Re: AMBER: antechamber, how does it work

From: Thomas Cheatham III <>
Date: Wed, 15 Aug 2007 17:02:07 -0600 (Mountain Daylight Time)

> I still feel that my best chances are through divcon. I gratefully accept your
> suggestion to go to divcon directly, chapter 7. Checking against QuantumBio web
> pages, it seems that the version of divcon in Amber9 is the latest, 4.5.

I would like to re-emphasize Professor Case's point regarding the
sensibility of charge-fitting for large molecules... (below).

> > You are really taking the charge derivation part of antchamber where it was
> > not designed to go. Even it things don't crash, you would need to examine
> > whether or not the charge model one gets for very large molecules is a good
> > one.
> >
> > The "am1-bcc" charge philosophy is to perform a geometry minimization on the
> > input molecule before assessing the charges. This makes sense for small
> > molecules, where geometry optimization is fast. For large, floppy molecules,
> > it probably makes much less sense. Again, this is a scientific question that
> > will require patience and research. If you wish to use divcon for this

It is not clear to me whether or not the charges will make *any* sense at
all for a large molecule with AM1-BCC or RESP charges. This is a research
question and is unknown. I would be highly skeptical regardless of how
much computer power you throw at this with DIVCON, that is unless you
explicitly consider conformational dependence (and exploring
conformational dependence in a large molecule with QM quickly becomes
prohibitive). Even then, I would have to be convinced that the resulting
charges are better than either random, or ad hoc assigment (i.e. carbon
slightly negative i.e. -0.2, hydrogen slightly positive +0.1,
electronegative atoms more negative), or simpler fragment based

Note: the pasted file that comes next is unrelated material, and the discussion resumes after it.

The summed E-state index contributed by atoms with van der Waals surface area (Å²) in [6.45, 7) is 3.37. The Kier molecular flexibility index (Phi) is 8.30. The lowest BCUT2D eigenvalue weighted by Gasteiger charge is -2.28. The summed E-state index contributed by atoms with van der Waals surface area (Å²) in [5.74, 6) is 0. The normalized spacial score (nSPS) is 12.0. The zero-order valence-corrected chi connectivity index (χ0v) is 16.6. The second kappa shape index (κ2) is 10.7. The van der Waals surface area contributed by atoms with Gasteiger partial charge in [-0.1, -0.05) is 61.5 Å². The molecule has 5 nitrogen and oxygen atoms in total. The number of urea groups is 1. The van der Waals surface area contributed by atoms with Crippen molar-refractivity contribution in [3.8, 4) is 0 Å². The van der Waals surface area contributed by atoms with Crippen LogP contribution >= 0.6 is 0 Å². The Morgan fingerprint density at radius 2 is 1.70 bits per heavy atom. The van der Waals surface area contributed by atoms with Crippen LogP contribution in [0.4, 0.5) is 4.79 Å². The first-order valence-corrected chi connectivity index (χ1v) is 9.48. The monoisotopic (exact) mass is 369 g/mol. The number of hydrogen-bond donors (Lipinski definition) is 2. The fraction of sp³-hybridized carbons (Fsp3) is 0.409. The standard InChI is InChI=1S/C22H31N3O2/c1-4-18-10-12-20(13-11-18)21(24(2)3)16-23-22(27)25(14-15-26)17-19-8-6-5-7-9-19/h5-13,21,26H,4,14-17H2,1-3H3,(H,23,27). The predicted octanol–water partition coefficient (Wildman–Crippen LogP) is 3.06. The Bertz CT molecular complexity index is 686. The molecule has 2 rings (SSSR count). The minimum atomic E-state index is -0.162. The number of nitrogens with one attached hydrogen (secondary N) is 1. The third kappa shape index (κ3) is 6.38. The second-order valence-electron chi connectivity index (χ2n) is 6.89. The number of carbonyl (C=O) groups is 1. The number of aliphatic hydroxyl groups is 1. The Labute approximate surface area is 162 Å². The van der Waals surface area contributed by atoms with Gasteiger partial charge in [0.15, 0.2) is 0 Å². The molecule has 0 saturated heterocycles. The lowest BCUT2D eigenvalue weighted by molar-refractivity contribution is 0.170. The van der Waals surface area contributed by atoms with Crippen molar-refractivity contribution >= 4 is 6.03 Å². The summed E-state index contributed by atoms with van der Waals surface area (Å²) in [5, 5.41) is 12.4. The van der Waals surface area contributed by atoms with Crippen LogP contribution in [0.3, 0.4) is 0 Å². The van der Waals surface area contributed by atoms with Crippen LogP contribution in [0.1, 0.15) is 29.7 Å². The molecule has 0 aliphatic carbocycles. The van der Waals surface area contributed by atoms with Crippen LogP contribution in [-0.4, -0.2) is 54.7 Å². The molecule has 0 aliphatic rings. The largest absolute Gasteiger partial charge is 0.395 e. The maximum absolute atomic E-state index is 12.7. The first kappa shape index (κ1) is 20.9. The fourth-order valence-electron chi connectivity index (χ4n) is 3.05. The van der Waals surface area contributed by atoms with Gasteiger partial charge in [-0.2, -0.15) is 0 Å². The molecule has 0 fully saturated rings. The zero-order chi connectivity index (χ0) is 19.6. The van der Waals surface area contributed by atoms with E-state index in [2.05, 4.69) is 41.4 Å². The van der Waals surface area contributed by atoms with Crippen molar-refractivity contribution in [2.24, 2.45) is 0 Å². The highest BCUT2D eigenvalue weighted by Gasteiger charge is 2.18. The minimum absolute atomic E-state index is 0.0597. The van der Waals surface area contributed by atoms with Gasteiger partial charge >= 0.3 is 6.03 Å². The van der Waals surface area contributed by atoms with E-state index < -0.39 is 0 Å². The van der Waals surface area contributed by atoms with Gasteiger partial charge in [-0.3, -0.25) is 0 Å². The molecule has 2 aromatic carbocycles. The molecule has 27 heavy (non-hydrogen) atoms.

An easier way to think about this is to consider the RESP charge fitting
that AM1-BCC is intended to approximate. Essentially, you perform QM
calculations to estimate an electrostatic potential and then find point
charges on the atoms that best fit that potential. If the molecule is
large (and/or floppy), the fit is necessarily noisy and will not be as
well determined. [Bayly/Cieplak/Kollman saw this (sort of) with the
original ESP fitting on small molecules that evolved into RESP to prevent
buried charges from becoming large during the fit; the charges became
large since their value did not have considerable influence on the ESP,
i.e. they were not well determined; see RESP papers by Bayly/Cieplak.]

Moreover, if a molecule is large, the resulting charges will depend
heavily on the conformation chosen. This is why we tend to consider small
molecules for the charge fitting in vacuum, ideally looking at explicitly
at the conformational dependence (or choosing particular subsets of
accessible conformations, such as extended backbones in peptides). It is
not simply a matter of simplicity, but that the model makes sense with
small molecules and may start to break down with larger ones.

What I would recommend doing is breaking up a larger molecule into
"pieces" and fitting each independently first (perhaps even with a RESP
approach). Then you could spend more time sampling in molecular mechanics
space the conformations (which is presumably what you want to do) rather
then spending weeks generating charges for a very large molecule that may
be unrealistic.

If you do not want to do this, then I would suggest calculating the
charges on multiple different representative conformations of the large
molecule and average them (probably I would use R.E.D.). How many
conformations depends on how flexible the molecule is, and averaging would
be best in principle using some kind of Boltzmann weighting (and this is
all a research question). Then I would compare the results to random
charges and ad hoc / rule based charges...

-- tec3 at utah
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Received on Sun Aug 19 2007 - 06:07:15 PDT
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